The shape of the insignia, approved in 1942, is that of the Ninety-fifth Infantry Division.  The arabic numeral nine, interlaced with the roman numeral five, refers to the designation of the division.  The roman numeral for five, "V," also stands for victory.  Red, white and blue are the national colors.

Campaigns:  World War II (Northern France, Rhineland, Ardennes - Alsace, Central Europe).

96th ARSC patch
96th ARSC

Worn from:  10 June 1925 - 31 December 1965.

Re-designated:  Ninety-sixth Army Reserve Command.  Worn from:  22 April 1968 - 1995.

Re-designated:  Ninety-sixth Army Regional Support Command.  Worn from:  1995 - Current.

The Ninety-sixth Infantry Division was allocated after World War I to the states of Oregon and Washington, the only states in the continental United States never under European dominion.  The squares are made white and blue, two of the national colors.

Campaigns:  World War II (Leyte, [with arrowhead], Ryukyus).

Decorations:  Philippine Presidential Unit Citation (streamer embroidered 17 October 1944 - 4 July 1945).

97th ARCOM patch
97th ARCOM

Worn from:  22 September 1922 - 31 March 1946.

Re-designated:  Ninety-seventh Army Reserve Command.  Worn from:  23 August 1974 - Current.

Blue and white are representative of infantry, the unit's former designation; they also symbolize the blue lakes and white mountains of the area (Maine, Vermont, and New Hampshire) where the division was organized after World War I.  The prongs of the trident also allude to Maine, Vermont, and New Hampshire.  The 86th and 97th Divisions were the last two divisions to be deployed to the European theater during World War II.

Campaigns:  World War II (Central Europe).

98th Div Tng patch
98th Div Tng

Worn from:  26 June 1922 - 1 May 1959.

Re-designated:  Ninety-eighth Division Training.  Worn from:  1 May 1959 - Current.

The colors orange and blue are those of the Dutch House of Nassau; the head of an Iroquois chief with five feathers, representing the five Indian nations, symbolizes New York state where the division was organized.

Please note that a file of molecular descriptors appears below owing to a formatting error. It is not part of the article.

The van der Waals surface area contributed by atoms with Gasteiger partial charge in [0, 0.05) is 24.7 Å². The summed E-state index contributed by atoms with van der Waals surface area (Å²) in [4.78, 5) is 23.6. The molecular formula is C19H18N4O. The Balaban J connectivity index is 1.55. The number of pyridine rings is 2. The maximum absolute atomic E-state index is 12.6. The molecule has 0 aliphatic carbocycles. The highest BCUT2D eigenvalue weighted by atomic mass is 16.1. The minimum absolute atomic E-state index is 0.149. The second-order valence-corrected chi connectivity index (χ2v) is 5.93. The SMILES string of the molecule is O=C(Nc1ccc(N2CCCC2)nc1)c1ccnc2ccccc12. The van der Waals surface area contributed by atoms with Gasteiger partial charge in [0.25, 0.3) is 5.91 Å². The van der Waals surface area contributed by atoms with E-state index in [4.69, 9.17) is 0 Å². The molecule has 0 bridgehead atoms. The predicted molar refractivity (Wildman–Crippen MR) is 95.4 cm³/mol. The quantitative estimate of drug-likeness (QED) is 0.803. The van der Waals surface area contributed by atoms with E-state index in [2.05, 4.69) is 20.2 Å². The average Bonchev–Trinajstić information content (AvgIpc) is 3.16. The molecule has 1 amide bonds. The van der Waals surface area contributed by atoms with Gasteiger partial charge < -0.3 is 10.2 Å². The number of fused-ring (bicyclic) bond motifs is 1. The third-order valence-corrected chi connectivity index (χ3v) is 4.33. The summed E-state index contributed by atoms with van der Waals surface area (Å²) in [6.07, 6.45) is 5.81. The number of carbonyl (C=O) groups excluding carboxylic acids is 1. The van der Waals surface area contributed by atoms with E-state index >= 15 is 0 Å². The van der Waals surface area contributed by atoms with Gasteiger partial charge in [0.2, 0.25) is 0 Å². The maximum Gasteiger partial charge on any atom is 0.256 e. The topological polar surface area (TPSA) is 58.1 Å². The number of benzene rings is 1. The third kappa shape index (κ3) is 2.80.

Campaigns:  World War II (Asiatic-Pacific Theater).

99th ARSC patch
99th ARSC

Worn from:  5 December 1921 - 27 September 1945.

Re-designated:  Ninety-ninth Army Reserve Command.  Worn from:  23 August 1974 - 1995.

Re-designated:  Ninety-ninth Army Regional Support Command.  Worn from:  1995 - Current.

Organized in 1918 at Camp Wheeler, Georgia as the Ninety-ninth Division.  Black is symbolic of the iron district of Pennsylvania; the band of white and blue squares is adapted from the arms of William Pitt for whom the city of Pittsburgh was named.  The design was approved in 1923.

Campaigns:  World War II (Rhineland, Ardennes-Alsace, Central Europe).

Decorations:  Cited in the Order of the Day of the Belgian Army for action along the Siegfried Line, cited in the Order of the Day of the Belgian Army for action along Elsenborn Crest, Belgian Fourragere (1940).

100th Div Tng patch

100th Div Tng

Worn from:  6 March 1923 - 10 January 1946.

Re-designated:  One Hundredth Division Training.  Worn from:  17 April 1959 - Current.

The blue shield represents infantry; the arabic numerals indicate the designation of the division.

Campaigns:  World War II (Rhineland, Ardennes-Alsace, Central Europe).

100th Abn Div patch

100th Abn Div

Army Reserves

Worn from:  15 October 1946 - 12 May 1952.